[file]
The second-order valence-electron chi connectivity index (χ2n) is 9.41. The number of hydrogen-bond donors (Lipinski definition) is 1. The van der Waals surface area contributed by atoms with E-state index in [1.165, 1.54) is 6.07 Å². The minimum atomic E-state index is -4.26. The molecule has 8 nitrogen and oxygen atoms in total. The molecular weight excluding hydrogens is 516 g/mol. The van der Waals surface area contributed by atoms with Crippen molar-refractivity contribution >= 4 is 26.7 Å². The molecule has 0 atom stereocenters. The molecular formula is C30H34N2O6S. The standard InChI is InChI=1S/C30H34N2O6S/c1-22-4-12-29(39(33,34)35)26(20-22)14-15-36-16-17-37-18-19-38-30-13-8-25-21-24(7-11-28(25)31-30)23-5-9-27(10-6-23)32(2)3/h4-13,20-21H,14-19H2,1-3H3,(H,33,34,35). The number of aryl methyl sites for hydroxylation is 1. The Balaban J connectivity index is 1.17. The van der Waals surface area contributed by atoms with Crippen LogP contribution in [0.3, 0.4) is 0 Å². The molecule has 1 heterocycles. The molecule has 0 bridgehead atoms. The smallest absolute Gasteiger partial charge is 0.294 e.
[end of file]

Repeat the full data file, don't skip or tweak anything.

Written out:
The second-order valence-electron chi connectivity index (χ2n) is 9.41. The number of hydrogen-bond donors (Lipinski definition) is 1. The van der Waals surface area contributed by atoms with E-state index in [1.165, 1.54) is 6.07 Å². The minimum atomic E-state index is -4.26. The molecule has 8 nitrogen and oxygen atoms in total. The molecular weight excluding hydrogens is 516 g/mol. The van der Waals surface area contributed by atoms with Crippen molar-refractivity contribution >= 4 is 26.7 Å². The molecule has 0 atom stereocenters. The molecular formula is C30H34N2O6S. The standard InChI is InChI=1S/C30H34N2O6S/c1-22-4-12-29(39(33,34)35)26(20-22)14-15-36-16-17-37-18-19-38-30-13-8-25-21-24(7-11-28(25)31-30)23-5-9-27(10-6-23)32(2)3/h4-13,20-21H,14-19H2,1-3H3,(H,33,34,35). The number of aryl methyl sites for hydroxylation is 1. The Balaban J connectivity index is 1.17. The van der Waals surface area contributed by atoms with Crippen LogP contribution in [0.3, 0.4) is 0 Å². The molecule has 1 heterocycles. The molecule has 0 bridgehead atoms. The smallest absolute Gasteiger partial charge is 0.294 e.